The review will begin Thursday as the Department of Homeland Security begins a nationwide training plan for enforcement agents and prosecuting attorneys, The New York Times reported.
Under the new review plan, deportations of illegal immigrants with no criminal record will be reduced to allow immigration judges to focus on serious criminals or national security risks, an official told the newspaper.
"We are empowering the attorneys nationally to make them more like federal prosecutors, who decide what cases to bring," a senior Homeland Security official, who asked not to be named, told The Times.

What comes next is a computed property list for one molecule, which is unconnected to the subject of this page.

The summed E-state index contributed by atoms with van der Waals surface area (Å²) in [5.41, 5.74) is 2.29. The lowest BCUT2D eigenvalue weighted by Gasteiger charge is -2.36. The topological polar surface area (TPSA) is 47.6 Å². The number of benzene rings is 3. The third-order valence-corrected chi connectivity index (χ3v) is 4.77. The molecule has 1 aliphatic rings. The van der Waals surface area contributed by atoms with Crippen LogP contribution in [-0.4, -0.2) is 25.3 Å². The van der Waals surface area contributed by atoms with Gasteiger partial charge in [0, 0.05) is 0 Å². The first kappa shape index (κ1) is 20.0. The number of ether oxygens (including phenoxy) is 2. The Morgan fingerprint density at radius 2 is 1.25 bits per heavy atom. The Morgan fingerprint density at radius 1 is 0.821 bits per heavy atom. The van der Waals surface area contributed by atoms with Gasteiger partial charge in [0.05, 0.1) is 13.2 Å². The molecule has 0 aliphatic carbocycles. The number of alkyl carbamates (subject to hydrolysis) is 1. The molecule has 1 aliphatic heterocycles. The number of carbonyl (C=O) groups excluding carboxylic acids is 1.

Low-priority cases will be closed and immigrants identified as high priority will be placed on an expedited schedule for deportation.
A Homeland Security document obtained by the newspaper said the goal is to "reduce inefficiencies that delay the removal of criminal aliens and other priority cases by preventing new low priority cases from clogging the immigration court dockets."
In the second phase, which will begin next month, pilot projects in Baltimore and Denver will look at cases of immigrants who have been arrested for deportation but are not being held in detention. Immigrants who qualify will have their cases closed, but not dismissed, which means agents could re-open the deportations if the immigrants commit a crime or a new immigration violation, the newspaper said.
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